# Antidot Product

In Eric Lengyel’s article “Projective Geometric Algebra Done Right” (Projective Geometric Algebra Done Right – Eric Lengyel's Blog) he introduces a new product, the antidot product. He briefly mentions the symmetry between the dot and antidot product with the following quote “The antidot product works with antivectors in the same way that the dot product works with vectors, but it produces an antiscalar quantity instead of a scalar quantity.”

How exactly is this product defined? I referenced Eric’s Cayley table (http://projectivegeometricalgebra.org/projgeomalg.pdf) and can’t understand how the geometric antiproduct (which includes the antidot product) between the vector e4 and itself can result in the negative antiscalar. All the products in the table that resolve to just the antidot products are just as opaque.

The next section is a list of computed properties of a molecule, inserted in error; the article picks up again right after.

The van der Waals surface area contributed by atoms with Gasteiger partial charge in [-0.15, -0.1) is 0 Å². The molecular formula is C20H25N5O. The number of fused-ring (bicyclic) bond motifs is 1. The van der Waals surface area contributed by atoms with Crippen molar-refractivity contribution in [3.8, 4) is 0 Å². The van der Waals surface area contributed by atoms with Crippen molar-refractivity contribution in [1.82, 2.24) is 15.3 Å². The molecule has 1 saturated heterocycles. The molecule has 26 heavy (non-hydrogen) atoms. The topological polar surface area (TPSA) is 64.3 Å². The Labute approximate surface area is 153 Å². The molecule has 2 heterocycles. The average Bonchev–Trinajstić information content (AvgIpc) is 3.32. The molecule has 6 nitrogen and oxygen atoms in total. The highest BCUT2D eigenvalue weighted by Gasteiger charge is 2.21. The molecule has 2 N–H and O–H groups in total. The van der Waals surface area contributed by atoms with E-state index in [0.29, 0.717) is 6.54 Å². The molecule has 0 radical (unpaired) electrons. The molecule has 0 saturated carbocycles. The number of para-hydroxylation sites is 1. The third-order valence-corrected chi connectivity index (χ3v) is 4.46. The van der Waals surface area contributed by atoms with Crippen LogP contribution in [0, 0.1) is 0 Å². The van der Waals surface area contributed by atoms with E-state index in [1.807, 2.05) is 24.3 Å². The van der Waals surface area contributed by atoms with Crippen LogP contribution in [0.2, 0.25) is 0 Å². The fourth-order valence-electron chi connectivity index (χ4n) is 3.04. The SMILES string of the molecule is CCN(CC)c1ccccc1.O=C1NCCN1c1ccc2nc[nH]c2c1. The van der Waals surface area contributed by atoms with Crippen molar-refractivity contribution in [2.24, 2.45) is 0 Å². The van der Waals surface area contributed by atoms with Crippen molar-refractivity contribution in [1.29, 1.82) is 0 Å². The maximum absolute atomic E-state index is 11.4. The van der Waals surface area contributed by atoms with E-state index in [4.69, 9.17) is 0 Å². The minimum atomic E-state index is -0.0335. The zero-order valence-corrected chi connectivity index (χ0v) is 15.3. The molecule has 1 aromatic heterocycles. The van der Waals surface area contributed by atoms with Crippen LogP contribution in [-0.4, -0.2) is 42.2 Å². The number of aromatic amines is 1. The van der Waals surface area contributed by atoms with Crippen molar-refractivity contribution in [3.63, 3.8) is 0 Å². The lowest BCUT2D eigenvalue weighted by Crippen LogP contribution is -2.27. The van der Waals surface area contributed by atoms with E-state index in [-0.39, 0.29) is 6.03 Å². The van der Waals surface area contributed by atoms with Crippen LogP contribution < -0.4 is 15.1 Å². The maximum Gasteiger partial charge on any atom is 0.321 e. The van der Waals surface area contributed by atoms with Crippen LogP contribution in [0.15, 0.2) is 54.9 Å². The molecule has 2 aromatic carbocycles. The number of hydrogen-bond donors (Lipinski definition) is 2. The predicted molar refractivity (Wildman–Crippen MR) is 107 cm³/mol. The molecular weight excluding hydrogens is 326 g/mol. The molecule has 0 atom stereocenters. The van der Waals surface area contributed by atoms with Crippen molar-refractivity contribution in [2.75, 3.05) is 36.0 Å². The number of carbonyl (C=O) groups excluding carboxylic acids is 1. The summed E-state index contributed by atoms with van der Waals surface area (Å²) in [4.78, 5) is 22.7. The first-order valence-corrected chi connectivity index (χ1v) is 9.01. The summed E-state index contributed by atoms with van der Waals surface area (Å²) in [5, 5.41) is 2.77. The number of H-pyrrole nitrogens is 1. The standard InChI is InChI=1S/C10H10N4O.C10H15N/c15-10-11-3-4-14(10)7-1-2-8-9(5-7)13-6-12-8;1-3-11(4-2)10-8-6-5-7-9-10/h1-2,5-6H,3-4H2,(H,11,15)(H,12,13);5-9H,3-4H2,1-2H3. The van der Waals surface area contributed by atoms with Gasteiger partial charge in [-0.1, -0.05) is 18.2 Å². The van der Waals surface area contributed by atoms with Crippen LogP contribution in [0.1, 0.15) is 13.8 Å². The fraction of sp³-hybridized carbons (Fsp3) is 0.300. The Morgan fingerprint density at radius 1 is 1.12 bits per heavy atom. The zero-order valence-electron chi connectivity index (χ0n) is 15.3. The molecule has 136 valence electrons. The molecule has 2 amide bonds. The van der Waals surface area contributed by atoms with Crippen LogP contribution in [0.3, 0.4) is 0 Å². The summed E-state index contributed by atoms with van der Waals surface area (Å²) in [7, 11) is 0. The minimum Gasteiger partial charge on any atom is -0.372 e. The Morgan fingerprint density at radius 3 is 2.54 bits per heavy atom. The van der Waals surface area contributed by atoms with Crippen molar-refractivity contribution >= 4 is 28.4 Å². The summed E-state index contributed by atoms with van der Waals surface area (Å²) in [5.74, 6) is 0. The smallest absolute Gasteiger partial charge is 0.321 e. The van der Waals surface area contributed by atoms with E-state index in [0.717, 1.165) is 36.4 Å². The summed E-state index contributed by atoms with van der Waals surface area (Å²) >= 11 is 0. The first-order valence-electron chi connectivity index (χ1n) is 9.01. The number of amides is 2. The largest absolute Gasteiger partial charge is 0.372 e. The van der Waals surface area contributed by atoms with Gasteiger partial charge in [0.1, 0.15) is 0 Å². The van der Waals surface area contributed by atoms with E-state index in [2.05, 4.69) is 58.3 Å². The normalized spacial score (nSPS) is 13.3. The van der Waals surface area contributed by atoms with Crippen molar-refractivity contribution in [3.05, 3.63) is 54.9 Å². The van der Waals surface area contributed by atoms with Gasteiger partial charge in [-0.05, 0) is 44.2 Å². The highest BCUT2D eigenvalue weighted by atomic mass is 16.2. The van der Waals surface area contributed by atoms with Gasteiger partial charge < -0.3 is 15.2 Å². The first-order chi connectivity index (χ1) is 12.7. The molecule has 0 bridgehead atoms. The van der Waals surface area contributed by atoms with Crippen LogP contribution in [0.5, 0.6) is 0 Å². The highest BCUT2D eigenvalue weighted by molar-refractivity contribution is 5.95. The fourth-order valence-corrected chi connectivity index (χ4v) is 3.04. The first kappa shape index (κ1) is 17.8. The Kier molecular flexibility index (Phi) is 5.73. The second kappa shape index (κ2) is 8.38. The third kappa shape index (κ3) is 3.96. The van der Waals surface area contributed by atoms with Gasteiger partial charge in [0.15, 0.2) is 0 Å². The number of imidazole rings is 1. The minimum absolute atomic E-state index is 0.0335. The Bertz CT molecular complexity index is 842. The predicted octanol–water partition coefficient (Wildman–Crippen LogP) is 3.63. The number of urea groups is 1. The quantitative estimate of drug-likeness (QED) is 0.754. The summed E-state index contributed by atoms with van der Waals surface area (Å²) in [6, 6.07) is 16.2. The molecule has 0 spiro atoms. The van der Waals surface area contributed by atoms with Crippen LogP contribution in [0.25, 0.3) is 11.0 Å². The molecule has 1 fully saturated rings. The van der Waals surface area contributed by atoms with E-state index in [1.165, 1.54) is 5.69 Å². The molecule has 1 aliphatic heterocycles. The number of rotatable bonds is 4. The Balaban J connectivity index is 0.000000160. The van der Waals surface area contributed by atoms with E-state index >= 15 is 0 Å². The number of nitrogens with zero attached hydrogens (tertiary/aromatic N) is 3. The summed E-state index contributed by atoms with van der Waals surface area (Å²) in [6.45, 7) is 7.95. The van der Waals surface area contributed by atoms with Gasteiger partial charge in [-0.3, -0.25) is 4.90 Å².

Any help is much appreciated.

Easier reference is at Dot products - Projective Geometric Algebra

Thanks for sharing the link. e4 ⋅ e4 = 0 definitely tripped me up.

I believe the relation between the dot and antidot is similar to that of the wedge and antiwedge. Given two antivectors (n-1 vectors) A and B, their antidot can be defined in the following way.
A ∘ B = D-1(D(A) ⋅ D(B))

If this is the correct relationship then the antidot product between antivectors makes sense. However the question of the dot product between elements of grade greater than one, like the bivectors and trivectors or equivalently the antidot of elements with grade less than n-1 is still not clear to me based on that definition.

For example, e23 ⟑ e23 = -1 which is a scalar. This has to be the contribution of dot product only since wedge product of those is zero.